One October we took our girls to the Fall festival at their school, to be followed by the high school’s football game, a highlight of the week. One of our youngest, newly eight- year old “Trina” became enthralled with the cakewalk. After several failed attempts, she soon turned in all of her tickets to increase her chances of winning the grand prize … a goldfish. Knowing the longevity of such fish in general and the chances of survival of this little fish, in particular,  in our busy household, I was praying Trina would give up and move on to other games. She had already experienced so much loss and pain in her short little life; I just wanted to protect Trina from anymore. Unfortunately, the Mom running the activity began to feel so sorry for this determined little girl, she finally rigged the results and Trina became the proud new owner of the treasured goldfish. I inwardly cringed as she came running to share her exciting news. “I’m going to call her Joy”, she sang out. Now I was really worried, how could I let Joy die in our home when we were already facing so many challenges?

    Right off the bat, Joy led a blessed life. Her first night consisted of sitting in a plastic bag in a very cold van for about six more hours, while we attended the game, before we could get her home and situated. But survive she did. She was the namesake of a much admired sixteen year old in our home. Now, at least two girls had quite an investment in keeping her alive. I don’t think there ever was such a beloved fish. She lasted for almost a year, due in part to Trina’s devotion and in greater measure to God’s intervention and grace.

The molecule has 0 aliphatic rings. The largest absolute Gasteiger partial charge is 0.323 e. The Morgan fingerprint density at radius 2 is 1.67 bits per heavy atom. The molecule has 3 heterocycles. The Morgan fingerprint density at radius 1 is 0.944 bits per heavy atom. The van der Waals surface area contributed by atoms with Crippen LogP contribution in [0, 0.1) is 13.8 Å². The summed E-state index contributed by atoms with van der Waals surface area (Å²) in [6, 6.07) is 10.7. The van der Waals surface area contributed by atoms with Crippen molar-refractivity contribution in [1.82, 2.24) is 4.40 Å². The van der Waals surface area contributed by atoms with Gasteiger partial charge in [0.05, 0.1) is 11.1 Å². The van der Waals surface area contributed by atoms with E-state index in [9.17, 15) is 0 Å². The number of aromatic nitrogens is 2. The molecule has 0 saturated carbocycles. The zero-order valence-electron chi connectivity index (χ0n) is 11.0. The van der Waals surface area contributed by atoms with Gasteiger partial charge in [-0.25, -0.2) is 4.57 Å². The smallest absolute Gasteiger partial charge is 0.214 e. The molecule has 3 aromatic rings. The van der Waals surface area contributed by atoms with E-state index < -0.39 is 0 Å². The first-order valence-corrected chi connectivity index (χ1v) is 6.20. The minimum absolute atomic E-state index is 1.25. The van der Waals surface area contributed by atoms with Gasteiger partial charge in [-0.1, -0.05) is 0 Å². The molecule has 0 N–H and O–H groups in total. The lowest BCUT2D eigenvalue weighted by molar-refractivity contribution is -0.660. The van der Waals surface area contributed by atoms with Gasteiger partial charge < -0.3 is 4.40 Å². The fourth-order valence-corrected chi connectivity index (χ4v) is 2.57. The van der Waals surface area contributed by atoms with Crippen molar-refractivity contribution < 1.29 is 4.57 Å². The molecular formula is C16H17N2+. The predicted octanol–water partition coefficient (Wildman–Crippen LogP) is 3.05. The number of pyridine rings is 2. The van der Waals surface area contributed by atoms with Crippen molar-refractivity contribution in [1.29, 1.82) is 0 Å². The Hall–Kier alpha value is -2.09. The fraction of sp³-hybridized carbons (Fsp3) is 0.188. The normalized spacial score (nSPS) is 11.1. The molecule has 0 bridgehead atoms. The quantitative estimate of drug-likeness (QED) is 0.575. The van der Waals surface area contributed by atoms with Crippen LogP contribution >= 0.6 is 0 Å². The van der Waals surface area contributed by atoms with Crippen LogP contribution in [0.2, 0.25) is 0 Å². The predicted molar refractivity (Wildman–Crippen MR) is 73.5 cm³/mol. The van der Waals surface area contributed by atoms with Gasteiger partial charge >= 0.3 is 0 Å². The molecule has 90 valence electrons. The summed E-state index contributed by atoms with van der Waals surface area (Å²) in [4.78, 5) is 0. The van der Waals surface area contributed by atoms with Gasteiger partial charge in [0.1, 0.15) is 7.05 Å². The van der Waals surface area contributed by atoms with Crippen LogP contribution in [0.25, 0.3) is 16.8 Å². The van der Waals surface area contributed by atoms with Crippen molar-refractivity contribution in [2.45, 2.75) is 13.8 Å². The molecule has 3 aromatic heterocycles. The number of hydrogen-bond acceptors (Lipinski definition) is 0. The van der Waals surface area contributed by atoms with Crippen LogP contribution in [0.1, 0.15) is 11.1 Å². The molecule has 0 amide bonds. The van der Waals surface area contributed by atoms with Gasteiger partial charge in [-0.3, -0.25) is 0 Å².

Looking back, I have thought of how I almost missed the Joy, and in doing so, would have denied Trina that experience. In this Christmas season, we too can become so overwhelmed with the frantic pace that we, too, might not slow down enough to invite Joy into our homes. Don’t miss it! Keep your hearts and homes wide open and expectant, hoping for and inviting in, the full measure of all that God has for you.

    Merry Christmas from our home at Tapestry to yours….

    -Beverly Elliott

  • Olympic Parenting

     In watching the Olympics I have so enjoyed seeing the parent interviews and their reactions in the stands as they watch their stellar children’s performances. Their faces reflect the whole gambit of emotions, from excitement and anticipation to agony and pain then back to joy and elation.

    It brought back to mind Derek Raymond’s performance in the 1992 Olympics where he was favored to medal in the men’s 400 meter sprint. At 150 meters into the race, he unexpectedly collapsed in a heap on the track with what was later discovered to be a torn hamstring. The race was over. Nevertheless, picking himself back up, he determined to finish it for himself and began hobbling his way down the track. Suddenly his father, having pushed aside security guards, made his way onto the track, and came alongside his son. Putting his arms around Derek and supporting him, they made it the rest of the way… together.

    What a picture of our roles as parents. We are to equip, nourish, and nurture our children, giving them dreams to dream of what possibilities God has in store. We are to share their joys and sorrows. But more than that, we are to come alongside, sharing their burdens, lifting them up and encouraging them.

    When life’s sometimes crushing disappointments and disasters come crashing down, we also have One who is not just a distant observer or critic, maybe cheering us on from afar, but One who comes down alongside us, raises us up and carries us across the finish line.

    When we offer the same to our children… it is gold.

    -Beverly Elliott